Category: Digital Scholarship

Empowering Librarians to Support Digital Scholarship Research | ACRL 2019

From Eleanor Dickson Koehl, Harriett Green, Amanda Henley, and Terese Heidenwolf in The Proceedings of the ACRL 2019 Conference:


“Librarians increasingly support and engage in digital scholarly research on academic campuses. But this repositioning of librarians’ work raises several challenges. First, “digital scholarship” encompasses a wide-ranging and evolving set of research behaviors, methods, and outputs across academic disciplines. Training librarians to become active facilitators of or partners in digital scholarship requires acknowledging the multifaceted ways in which digital research methodologies are applied. Next, amidst this shifting landscape, the profession has tended to separate digital scholarship or digital humanities librarianship into a professional sub-specialization. As a result, knowledge of key skills, tools, and strategies for digital scholarship are not widespread within academic libraries despite the growing demand for librarians to be trained in these areas.”

Continue reading here:

Source: Empowering Librarians to Support Digital Scholarship Research: ACRL 2019

Public Domain Manifesto | COMMUNIA

From the COMMUNIA group:

“Public Domain, as we understand it, is the wealth of information that is free from the barriers to access or reuse usually associated with copyright protection, either because it is free from any copyright protection or because the right holders have decided to remove these barriers. It is the raw material from which new knowledge is derived and new cultural works are created.

 The Public Domain Manifesto aims at reminding citizens and policy-makers of a common wealth that, since it belongs to all, it is often defended by no-one. In a time where we for the first time in history have the tools to enable direct access to most of our shared culture and knowledge it is important that policy makers and citizens strengthen the legal concept that enables free and unrestricted access and reuse.”

Continue reading here:

Source: Public Domain Manifesto

View of An Analysis of Academic Libraries’ Participation in 21st Century Library Trends | Evidence Based Library and Information Practice

From Catalano et al:


Objective – As academic libraries evolve to meet the changing needs of students in the digital age, the emphasis has shifted from the physical book collection to a suite of services incorporating innovations in teaching, technology, and social media, among others. Based on trends identified by the Association of College and Research Libraries (ACRL) and other sources, the authors investigated the extent to which academic libraries have adopted 21st century library trends.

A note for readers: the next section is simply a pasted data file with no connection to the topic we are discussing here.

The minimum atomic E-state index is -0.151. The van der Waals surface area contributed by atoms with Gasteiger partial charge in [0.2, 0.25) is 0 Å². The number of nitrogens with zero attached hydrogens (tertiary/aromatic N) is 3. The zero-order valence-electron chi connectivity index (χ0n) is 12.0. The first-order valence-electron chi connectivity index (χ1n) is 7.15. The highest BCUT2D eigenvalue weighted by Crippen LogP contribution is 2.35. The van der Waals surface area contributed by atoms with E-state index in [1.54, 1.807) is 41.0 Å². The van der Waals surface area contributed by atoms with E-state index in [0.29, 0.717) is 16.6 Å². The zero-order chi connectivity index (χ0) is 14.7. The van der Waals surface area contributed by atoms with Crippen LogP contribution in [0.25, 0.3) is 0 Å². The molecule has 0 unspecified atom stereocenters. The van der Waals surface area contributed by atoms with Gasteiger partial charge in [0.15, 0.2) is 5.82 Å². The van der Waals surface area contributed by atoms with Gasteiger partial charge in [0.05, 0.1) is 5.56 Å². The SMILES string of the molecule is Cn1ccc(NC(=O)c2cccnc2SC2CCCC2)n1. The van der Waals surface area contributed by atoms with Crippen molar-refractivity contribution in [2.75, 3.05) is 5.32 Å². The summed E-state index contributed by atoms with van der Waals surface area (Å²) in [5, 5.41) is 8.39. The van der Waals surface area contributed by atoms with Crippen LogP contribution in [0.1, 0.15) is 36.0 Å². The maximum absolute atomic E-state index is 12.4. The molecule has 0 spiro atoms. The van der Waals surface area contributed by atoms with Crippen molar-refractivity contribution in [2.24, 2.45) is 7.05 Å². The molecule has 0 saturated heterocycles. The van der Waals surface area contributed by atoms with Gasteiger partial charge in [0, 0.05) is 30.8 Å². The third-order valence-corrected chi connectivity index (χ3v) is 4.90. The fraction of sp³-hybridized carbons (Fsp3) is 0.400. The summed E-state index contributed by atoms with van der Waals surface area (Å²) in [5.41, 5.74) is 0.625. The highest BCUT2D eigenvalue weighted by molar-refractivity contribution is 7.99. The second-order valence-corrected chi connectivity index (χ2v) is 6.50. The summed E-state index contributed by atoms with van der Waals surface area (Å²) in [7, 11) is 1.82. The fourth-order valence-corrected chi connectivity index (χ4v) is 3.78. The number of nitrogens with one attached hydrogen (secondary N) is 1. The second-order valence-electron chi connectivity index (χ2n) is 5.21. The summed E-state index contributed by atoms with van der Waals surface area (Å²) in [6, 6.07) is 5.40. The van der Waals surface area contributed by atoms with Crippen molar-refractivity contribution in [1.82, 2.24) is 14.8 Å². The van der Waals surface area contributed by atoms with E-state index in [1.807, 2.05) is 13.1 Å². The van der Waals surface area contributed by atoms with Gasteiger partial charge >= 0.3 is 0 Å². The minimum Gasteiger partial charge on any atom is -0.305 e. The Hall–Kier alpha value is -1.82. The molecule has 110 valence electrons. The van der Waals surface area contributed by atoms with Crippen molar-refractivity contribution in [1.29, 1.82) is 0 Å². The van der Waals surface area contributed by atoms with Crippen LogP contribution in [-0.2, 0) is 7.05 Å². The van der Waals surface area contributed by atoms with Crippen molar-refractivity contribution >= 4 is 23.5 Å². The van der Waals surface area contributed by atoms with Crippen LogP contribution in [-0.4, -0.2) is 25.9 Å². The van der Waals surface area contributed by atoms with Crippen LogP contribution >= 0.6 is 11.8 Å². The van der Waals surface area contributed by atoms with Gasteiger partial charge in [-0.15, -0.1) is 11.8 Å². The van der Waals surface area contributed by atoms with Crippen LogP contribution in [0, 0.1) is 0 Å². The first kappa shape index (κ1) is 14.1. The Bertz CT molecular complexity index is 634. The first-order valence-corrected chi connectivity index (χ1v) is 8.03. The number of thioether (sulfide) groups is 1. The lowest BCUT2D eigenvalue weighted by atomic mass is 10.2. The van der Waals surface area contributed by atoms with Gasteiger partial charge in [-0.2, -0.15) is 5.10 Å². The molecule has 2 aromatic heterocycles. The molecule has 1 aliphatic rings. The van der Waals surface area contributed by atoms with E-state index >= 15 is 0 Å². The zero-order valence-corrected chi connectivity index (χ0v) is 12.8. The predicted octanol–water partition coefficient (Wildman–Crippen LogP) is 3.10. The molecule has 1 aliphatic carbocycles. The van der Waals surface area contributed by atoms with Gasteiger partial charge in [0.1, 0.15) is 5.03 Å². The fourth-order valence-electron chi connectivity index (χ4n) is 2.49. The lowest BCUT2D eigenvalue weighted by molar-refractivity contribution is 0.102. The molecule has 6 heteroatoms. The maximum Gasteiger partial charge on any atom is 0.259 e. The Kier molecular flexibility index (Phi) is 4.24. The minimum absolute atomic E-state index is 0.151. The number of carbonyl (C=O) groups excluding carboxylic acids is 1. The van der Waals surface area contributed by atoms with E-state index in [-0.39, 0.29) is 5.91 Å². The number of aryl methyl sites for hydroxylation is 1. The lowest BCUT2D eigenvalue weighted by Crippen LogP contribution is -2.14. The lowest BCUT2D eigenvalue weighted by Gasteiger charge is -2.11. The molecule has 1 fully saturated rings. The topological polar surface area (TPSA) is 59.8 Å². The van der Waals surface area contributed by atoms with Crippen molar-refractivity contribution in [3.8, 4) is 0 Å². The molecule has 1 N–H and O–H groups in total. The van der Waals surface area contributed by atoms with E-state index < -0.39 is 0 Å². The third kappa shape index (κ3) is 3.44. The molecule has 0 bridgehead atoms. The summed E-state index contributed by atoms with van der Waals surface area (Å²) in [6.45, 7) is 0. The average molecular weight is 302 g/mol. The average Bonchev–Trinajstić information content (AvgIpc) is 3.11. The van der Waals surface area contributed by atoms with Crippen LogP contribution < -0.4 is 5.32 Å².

Methods – The authors examined the websites of 100 Association of Research Libraries (ARL) member libraries, their branches, and 160 randomly selected academic libraries to determine whether they adopted selected 21st century library trends.

Results – Results indicated that ARL member libraries were significantly more likely to adopt these trends, quite possibly due to their larger size and larger budgets.

Conclusion – This research can assist librarians, library directors, and other stakeholders in making the case for the adoption or avoidance of particular 21st century library trends, especially where considerable outlay of funds is necessary.

Read more here:
Source: View of An Analysis of Academic Libraries’ Participation in 21st Century Library Trends | Evidence Based Library and Information Practice

Foundations for Open Scholarship Strategy Development | Tennant et al.

From Jon Tennant et al.:

“The purpose of this document is to provide a concise analysis of where the global Open Scholarship movement currently stands: what the common threads and strengths are, where the greatest opportunities and challenges lie, and how we can more effectively work together as a global community to recognise the top strategic priorities. This document was inspired by the Foundations for OER Strategy Development and work in the FORCE11 Scholarly Commons Working Group, and developed by an open contribution working group.”